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Psalm 104


The Lord's Care Over All His Works
No MT Intro
Praise the Sovereign Lord for His Creation and Providence Hymn to God the Creator In Praise of the Creator The Glories of Creation
104:1-4 104:1-2 104:1-4 104:1-4 104:1-2a
104:5-9 104:5-9 104:5-9 104:5-9 104:5-6
104:10-13 104:10-13 104:10-13 104:10-12 104:10-12
      104:13-15 104:13-15
104:14-17 104:14-18 104:14-23    
      104:16-18 104:16-18
  104:19-23   104:19-23 104:19-21
104:24-26 104:24-26 104:24-26 104:24-26 104:24
104:27-30 104:27-30 104:27-30 104:27-30 104:27-28
104:31-35 104:31-32 104:31-35 104:31-32 104:31-32
  104:33-35b   104:33-35b 104:33-35b
  104:35c-d   104:35c-d 104:35c

READING CYCLE THREE (see "Guide to Good Bible Reading")


This is a study guide commentary which means that you are responsible for your own interpretation of the Bible. Each of us must walk in the light we have. You, the Bible, and the Holy Spirit are priority in interpretation. You must not relinquish this to a commentator.

Read the chapter in one sitting. Identify the subjects (reading cycle #3). Compare your subject divisions with the five translations above. Paragraphing is not inspired, but it is the key to following the original author's intent, which is the heart of interpretation. Every paragraph has one and only one subject.

1. First paragraph

2. Second paragraph

3. Third paragraph

4. Etc.



A. It is obvious that Psalm 103 and 104 form a theological pair This can be seen as the opening and closing verses are exactly alike ("bless," Piel imperative). The significance of this pairing may be in the two general subject matters of these Psalms. Psalm 103 is the covenant love of YHWH as Redeemer and Psalm 104 shows God (Elohim) as the Creator. The names for God reflected in the opening of both of these Psalms are YHWH, the covenant name for God, and Elohim, the general name for God. The Jews say that Psalm 103 describes YHWH in His covenant mercy and Psalm 104 describes Elohim as Creator. This is a much better explanation of these terms than to see in them the JEDP theory of source criticism that was so popular in the 19th century (see Introduction to Genesis online at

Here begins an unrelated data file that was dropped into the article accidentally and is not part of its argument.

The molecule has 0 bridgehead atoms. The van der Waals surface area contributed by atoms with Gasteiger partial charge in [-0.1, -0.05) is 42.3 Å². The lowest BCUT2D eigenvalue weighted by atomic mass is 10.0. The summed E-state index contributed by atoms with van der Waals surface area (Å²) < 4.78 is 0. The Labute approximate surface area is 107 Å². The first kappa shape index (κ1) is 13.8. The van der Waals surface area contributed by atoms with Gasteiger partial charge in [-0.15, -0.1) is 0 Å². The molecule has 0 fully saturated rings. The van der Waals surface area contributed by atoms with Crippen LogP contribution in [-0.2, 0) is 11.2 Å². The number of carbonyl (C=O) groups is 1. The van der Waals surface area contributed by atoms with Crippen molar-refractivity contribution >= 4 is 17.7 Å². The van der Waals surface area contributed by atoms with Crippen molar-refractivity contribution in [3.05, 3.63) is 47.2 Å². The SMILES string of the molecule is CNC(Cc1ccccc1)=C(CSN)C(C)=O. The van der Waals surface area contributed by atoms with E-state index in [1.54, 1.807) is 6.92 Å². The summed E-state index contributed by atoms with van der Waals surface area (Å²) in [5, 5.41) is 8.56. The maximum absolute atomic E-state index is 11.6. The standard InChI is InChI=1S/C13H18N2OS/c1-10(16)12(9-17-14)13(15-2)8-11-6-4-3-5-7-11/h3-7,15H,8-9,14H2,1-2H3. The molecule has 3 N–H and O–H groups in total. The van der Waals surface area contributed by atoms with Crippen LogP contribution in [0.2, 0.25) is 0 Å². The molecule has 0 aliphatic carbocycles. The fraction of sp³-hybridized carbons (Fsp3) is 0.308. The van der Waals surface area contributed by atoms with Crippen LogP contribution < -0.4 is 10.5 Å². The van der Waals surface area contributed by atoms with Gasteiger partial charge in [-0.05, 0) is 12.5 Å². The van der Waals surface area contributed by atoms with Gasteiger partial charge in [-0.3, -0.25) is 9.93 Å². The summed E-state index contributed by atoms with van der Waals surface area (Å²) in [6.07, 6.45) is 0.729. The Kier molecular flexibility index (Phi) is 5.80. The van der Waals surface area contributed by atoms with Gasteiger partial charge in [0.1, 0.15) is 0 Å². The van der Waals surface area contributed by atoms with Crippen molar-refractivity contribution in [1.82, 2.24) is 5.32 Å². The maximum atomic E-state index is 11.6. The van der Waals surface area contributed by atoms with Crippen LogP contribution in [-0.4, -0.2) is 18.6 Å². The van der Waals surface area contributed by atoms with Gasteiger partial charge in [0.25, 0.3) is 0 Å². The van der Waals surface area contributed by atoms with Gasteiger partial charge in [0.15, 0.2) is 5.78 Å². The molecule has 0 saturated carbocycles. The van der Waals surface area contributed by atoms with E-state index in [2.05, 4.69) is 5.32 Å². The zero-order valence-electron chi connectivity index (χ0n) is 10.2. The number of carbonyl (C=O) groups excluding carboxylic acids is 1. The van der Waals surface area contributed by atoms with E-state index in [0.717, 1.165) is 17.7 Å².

B. This Psalm is very similar to the Egyptian hymn to Aton (ANET 369-371), by Akhenaten IV (1375-1357 b.c.). Although there is a similarity, there are also obvious differences. We know that Wisdom Literature was shared among many cultures in the ANE, and there may be a purposeful similarity between the Egyptian hymn to the sun god and the Creator Redeemer God in Psalm 103 and 104. For the ANE parallels see

1. The IVP Bible Background Commentary, pp. 548-550

2. Hard Sayings of the Bible, pp. 277-278

3. Encyclopedia of Bible Difficulties, pp.239-240

4. Ancient Near Eastern Thought and the OT, pp. 165-199

C. It is somewhat strange that the conscious creation of God (cf. Phil. 2:10), both the angels and humans, is somewhat de-emphasized in Psalm 104. As a matter of fact, the Hebrew text of Ps. 104:4 seems to refer simply to the elements of nature and not the angelic world. Humanity is alluded to briefly in Ps. 104:14 and 23, but only as a sideline and not as a key point.

D. This Psalm seems to reflect, to a limited degree, Genesis 1.

1. Day 1, Gen. 1:1, the heavens - Ps. 104:1-4

2. Days 2-3, Gen. 1:6-9, land - Ps. 104:5-9

3. Day 3, Gen. 1:10-17, food and water - Ps. 104:13-17

4. Day 4, Gen. 1:14-19, sun and moon - Ps. 104:19-23

5. Day 5, Gen. 1:20-23, birds and fish - Ps. 104:24-26

6. Day 6, Gen. 1:24-26, animals and humans - (see C. above)

7. Day 6, Gen. 1:29-31, God's care - Ps. 104:27-30

8. Day 7, Gen. 2:1-3, the seventh day of rest - Ps. 104:31-34

9.  beyond day 7 (i.e., the Fall of Genesis 3) - Ps. 104:35



 1Bless the Lord, O my soul!
 O Lord my God, You are very great;
 You are clothed with splendor and majesty,
 2Covering Yourself with light as with a cloak,
 Stretching out heaven like a tent curtain.
 3He lays the beams of His upper chambers in the waters;
 He makes the clouds His chariot;
 He walks upon the wings of the wind;
 4He makes the winds His messengers,
 Flaming fire His ministers.

104:1 "Bless the Lord, O my soul" This is the way that both Psalm 103 and 104 begin and end (i.e., Piel imperatives). It is a praise to YHWH from the totality of His highest creation (humans, cf. Gen. 1:26-27).

▣ " O Lord my God, You are. . ." Psalm 104:1 has two perfects describing God, followed by seven participles describing His actions.

1. You are very great - BDB 152, KB 178, Qal perfect, cf Deut. 3:24; 2 Sam. 7:22; 1 Chr. 16:25; Ps. 35:27; 40:16; 48:1; 70:4; 86:10; 96:4; 145:3; Mal.1:5

2. You are clothed - BDB 527, KB 519, Qal perfect

a. splendor (BDB 217, Job 40:10; Ps. 96:6)

b.  majesty (BDB 214, Ps. 93:1)

Psalm 104 2-4 lists His activities in initial creation of the heavenly realm.

1. He covers Himself with light - BDB 741, KB 813, Qal participle, cf. Ps. 36:9; Dan. 2:22; 1 Tim. 6:16; James 1:17; 1 John 1:5

2. He stretches out the heaven - BDB 639, KB 692, Qal participle, cf. Job 9:8; 37:18; Isa. 40:22; 42:5; 45:12; Jer. 10:12; Zech. 12:1

3. he lays the beams of His upper chambers - BDB 900, KB 1138, Piel participle

4. He makes the clouds His chariot - BDB 962, KB 1321, Qal participle

5. He walks upon the wings of the wind - BDB 229, KB 246, Piel participle, cf. 2 Sam. 22:11; Ps. 18:10

6. He makes the wind His messenger - BDB 793, KB 889, Qal participle

7. He makes flaming fire His ministers - verb from #6 assumed

a. flaming fire - BDB 529, KB 521, Qal participle

b. ministers - BDB 1058, KB 1661, Piel participle


104:2 "Covering Yourself with light" Because elsewhere in the Psalms the allusion is to Genesis 1, one wants to see this as referring to Gen. 1:3-5, but notice it is God Himself who is being described, not a formless and void earth.

Light is a recurrent biblical theme of truth, healing, revelation, and goodness. God wears it and speaks it into our world!